But the form of sabotage in which Trump is engaging has to occur in public. In effect, he has to turn large segments of the public into co-conspirators. Twitter, press interviews and campaign speeches are the means by which Trump conveys to these voters the false notion that the election will be “rigged.” A key to the success of the sabotage is to tear apart Americans’ belief that our elections are fair and reliable. The public nature of the sabotage should not mislead us.  

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Some may say that, since we’re so close to the election, all that can be done is to work and hope for the election saboteur’s defeat at the polls. Those stating this view often follow with the observation that Joe Biden’s victory needs to be a landslide. Otherwise, Trump will claim that the outcome was the result of fraud. A lopsided Biden win will also be required, the thinking goes, to overcome efforts at vote suppression and low in-person turnout of voters in the middle of a pandemic.  

These formulations show how much damage Trump has already done to our democracy. Imagine learning about a country in which the incumbent could hold onto power if an election was close — whether he won or lost. But the only way for the challenger to take over was to win in a landslide. You would think you were hearing about a banana republic.  

Others may feel that Trump’s acts of sabotage are mere words and statements. Do we want to get into the business of policing politicians’ statements, beyond simply fact-checking them? The central point is that these are not mere words but acts of sabotage. But in addition to the words, the ongoing sabotage has involved undermining governmental institutions and using them to further the scheme. Trump has appointed an ally, Louis DeJoy, to head the Post Office. DeJoy has undertaken additional actions to undermine the voting process and people’s belief in its fairness. Another close ally, Attorney General William Barr, has helped spread fear of violence and chaos in this election season.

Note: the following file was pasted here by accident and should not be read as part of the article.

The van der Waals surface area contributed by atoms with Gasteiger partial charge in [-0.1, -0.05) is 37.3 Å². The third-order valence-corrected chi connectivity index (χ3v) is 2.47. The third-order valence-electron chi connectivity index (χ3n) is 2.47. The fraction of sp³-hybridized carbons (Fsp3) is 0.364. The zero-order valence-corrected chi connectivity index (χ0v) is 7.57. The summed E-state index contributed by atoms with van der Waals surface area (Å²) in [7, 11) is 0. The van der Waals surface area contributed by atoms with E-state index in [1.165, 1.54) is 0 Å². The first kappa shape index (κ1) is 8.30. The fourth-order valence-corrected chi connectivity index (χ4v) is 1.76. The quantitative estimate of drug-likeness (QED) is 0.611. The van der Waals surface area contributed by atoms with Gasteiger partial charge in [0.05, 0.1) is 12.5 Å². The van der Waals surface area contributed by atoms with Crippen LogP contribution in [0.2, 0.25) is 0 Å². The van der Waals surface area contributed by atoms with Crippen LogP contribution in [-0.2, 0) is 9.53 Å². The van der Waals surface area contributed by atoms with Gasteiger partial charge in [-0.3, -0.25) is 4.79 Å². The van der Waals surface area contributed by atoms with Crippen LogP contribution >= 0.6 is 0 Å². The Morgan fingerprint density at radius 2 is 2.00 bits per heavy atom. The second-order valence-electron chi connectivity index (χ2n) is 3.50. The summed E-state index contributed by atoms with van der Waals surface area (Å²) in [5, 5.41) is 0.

Attorney General William Barr listens as President Donald Trump speaks during a meeting with Republican state attorneys general in the White House, Sept. 23, 2020. (AP Photo / Evan Vucci, File)
Attorney General William Barr listens as President Donald Trump speaks during a meeting with Republican state attorneys general in the White House, Sept. 23, 2020. (AP Photo / Evan Vucci, File)

Some readers might think that perhaps Trump and Republican leaders believe that their misstatements are true. They are the saviors of democracy, whereas the Democrats are poised to commit massive voter fraud. If Trump and his allies are themselves merely misinformed, we might be able to change their views and halt the misstatements by offering them reassuring information about the near-absence of fraud in American elections, whether voting is in person or by mail. Many of the president’s critics view him as foolish and trapped in a world of faulty information provided by media outlets like Fox News.  

Yet there is plenty of solid information, produced by the careful work of experts, indicating that voter fraud is not widespread in the U.S. Trump is selectively impervious to inconvenient facts. And he may be less impervious than he appears. Tape recordings of conversations between Bob Woodward and Trump revealed the president to have had a strong grasp on the looming pandemic last winter, even as he told the public that there was nothing to worry about.  

Discussions of Trump’s election sabotage need to shift from the future to the present tense. The delicate tissue of belief in our elections has already been torn. Even if it fails to keep a losing incumbent in office, the damage to our democracy will take many years to repair.